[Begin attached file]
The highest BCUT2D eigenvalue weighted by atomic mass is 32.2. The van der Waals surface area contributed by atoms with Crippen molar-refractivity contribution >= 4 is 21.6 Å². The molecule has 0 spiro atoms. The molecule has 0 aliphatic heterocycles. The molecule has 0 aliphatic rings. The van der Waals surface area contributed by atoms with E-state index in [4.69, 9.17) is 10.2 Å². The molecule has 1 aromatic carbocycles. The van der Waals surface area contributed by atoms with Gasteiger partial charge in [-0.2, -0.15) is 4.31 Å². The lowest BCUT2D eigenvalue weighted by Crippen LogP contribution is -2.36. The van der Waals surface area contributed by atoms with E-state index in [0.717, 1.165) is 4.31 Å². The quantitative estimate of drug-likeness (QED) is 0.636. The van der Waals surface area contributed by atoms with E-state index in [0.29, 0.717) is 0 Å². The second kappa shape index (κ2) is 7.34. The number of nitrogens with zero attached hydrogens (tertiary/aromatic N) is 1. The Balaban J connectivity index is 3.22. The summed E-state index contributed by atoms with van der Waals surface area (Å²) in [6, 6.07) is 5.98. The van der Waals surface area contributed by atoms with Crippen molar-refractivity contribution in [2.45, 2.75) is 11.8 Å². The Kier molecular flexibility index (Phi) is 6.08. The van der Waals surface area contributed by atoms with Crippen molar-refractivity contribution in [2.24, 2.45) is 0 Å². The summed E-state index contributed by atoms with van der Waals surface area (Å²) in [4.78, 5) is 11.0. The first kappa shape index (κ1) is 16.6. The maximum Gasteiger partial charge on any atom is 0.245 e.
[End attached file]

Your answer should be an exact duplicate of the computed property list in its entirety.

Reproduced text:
The highest BCUT2D eigenvalue weighted by atomic mass is 32.2. The van der Waals surface area contributed by atoms with Crippen molar-refractivity contribution >= 4 is 21.6 Å². The molecule has 0 spiro atoms. The molecule has 0 aliphatic heterocycles. The molecule has 0 aliphatic rings. The van der Waals surface area contributed by atoms with E-state index in [4.69, 9.17) is 10.2 Å². The molecule has 1 aromatic carbocycles. The van der Waals surface area contributed by atoms with Gasteiger partial charge in [-0.2, -0.15) is 4.31 Å². The lowest BCUT2D eigenvalue weighted by Crippen LogP contribution is -2.36. The van der Waals surface area contributed by atoms with E-state index in [0.717, 1.165) is 4.31 Å². The quantitative estimate of drug-likeness (QED) is 0.636. The van der Waals surface area contributed by atoms with E-state index in [0.29, 0.717) is 0 Å². The second kappa shape index (κ2) is 7.34. The number of nitrogens with zero attached hydrogens (tertiary/aromatic N) is 1. The Balaban J connectivity index is 3.22. The summed E-state index contributed by atoms with van der Waals surface area (Å²) in [6, 6.07) is 5.98. The van der Waals surface area contributed by atoms with Crippen molar-refractivity contribution in [2.45, 2.75) is 11.8 Å². The Kier molecular flexibility index (Phi) is 6.08. The van der Waals surface area contributed by atoms with Crippen molar-refractivity contribution in [2.24, 2.45) is 0 Å². The summed E-state index contributed by atoms with van der Waals surface area (Å²) in [4.78, 5) is 11.0. The first kappa shape index (κ1) is 16.6. The maximum Gasteiger partial charge on any atom is 0.245 e.